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Have we Forgotten How to Think?

by Sarah Thrift on December 5, 2013

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As I was on a 6 hour drive yesterday, I got thinking about how lucky I was to have to some time to think.

Too often, we are moving from meeting to meeting with insufficient time to think. We become fixed on doing the meeting so we can check the box to say we’ve done the meeting, rather than focusing on elevating the quality of thinking within the meeting.

Which reminds me of a quote by Thomas Edison:

“Five percent of the people think;
ten percent of the people think they think;
and the other eighty-five percent would rather die than think.”

Few people see thinking as a value. Nor does it cross their mind that they are not thinking and they could be. For example, according to research by Lisa Bloom, young American women purchase twenty times more tabloid magazines than real newspapers.

It takes time and effort to think. Bill Gates famously took two one-week “Think Weeks” a year, with family, friends and Microsoft employees banned from his retreat. The instantaneous nature of today’s technology has created a pressure to respond fast rather than take time to think first.

And when you get down to really thinking, you often have phases of uncertainty and even active confusion, going down many blind alleys before something more robust and meaningful can emerge. Many people want an immediate – albeit inferior – answer.

Which got me thinking! Against the backdrop of these impediments, what can we do to encourage thinking – in ourselves and others?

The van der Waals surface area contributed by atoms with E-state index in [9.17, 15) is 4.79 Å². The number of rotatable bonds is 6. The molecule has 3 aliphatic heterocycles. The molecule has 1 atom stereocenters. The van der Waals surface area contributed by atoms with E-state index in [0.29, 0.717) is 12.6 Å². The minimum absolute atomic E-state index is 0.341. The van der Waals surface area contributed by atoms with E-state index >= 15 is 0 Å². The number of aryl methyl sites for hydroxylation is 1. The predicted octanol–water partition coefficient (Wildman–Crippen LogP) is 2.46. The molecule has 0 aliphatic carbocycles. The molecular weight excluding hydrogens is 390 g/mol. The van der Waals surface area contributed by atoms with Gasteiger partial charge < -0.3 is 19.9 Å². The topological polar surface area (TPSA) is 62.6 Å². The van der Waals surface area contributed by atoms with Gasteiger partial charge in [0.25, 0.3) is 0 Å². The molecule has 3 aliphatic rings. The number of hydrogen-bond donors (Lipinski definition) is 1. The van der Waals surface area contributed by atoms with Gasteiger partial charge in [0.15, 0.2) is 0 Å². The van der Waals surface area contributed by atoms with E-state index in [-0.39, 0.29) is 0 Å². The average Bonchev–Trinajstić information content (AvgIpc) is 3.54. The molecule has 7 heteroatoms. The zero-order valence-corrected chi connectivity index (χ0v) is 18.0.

Arguably, the most important thing is a mindset oriented toward thinking, encouraging good thinking as a core value and priority. This creates the foundation for:

  1. Making good thinking a habit. Being curious about the world around us and letting the desire to read, learn and reflect grow. Putting time in our calendars specifically to think
  2. Spending time with people who think. Listening. Engaging in discussion with them. Asking them how they push their own thinking
  3. Being willing to embrace ambiguity, paradox and uncertainty. Immersing ourselves in it, enjoying the messiness of it – jumping in like a child into a puddle. And letting the thinking emerge from there

If we become better thinkers, we can also influence and inspire others to do the same. We can speak up for the importance of thinking, create safe, open and stimulating environments for thinking, and see those we work with as genuine thought partners, regardless of hierarchy.

Good thinking does not just happen. We need to start by wanting to think well and then find ways to exercise our thinking muscle. With practice, we will not only enrich our thinking, but our lives and those of others too.

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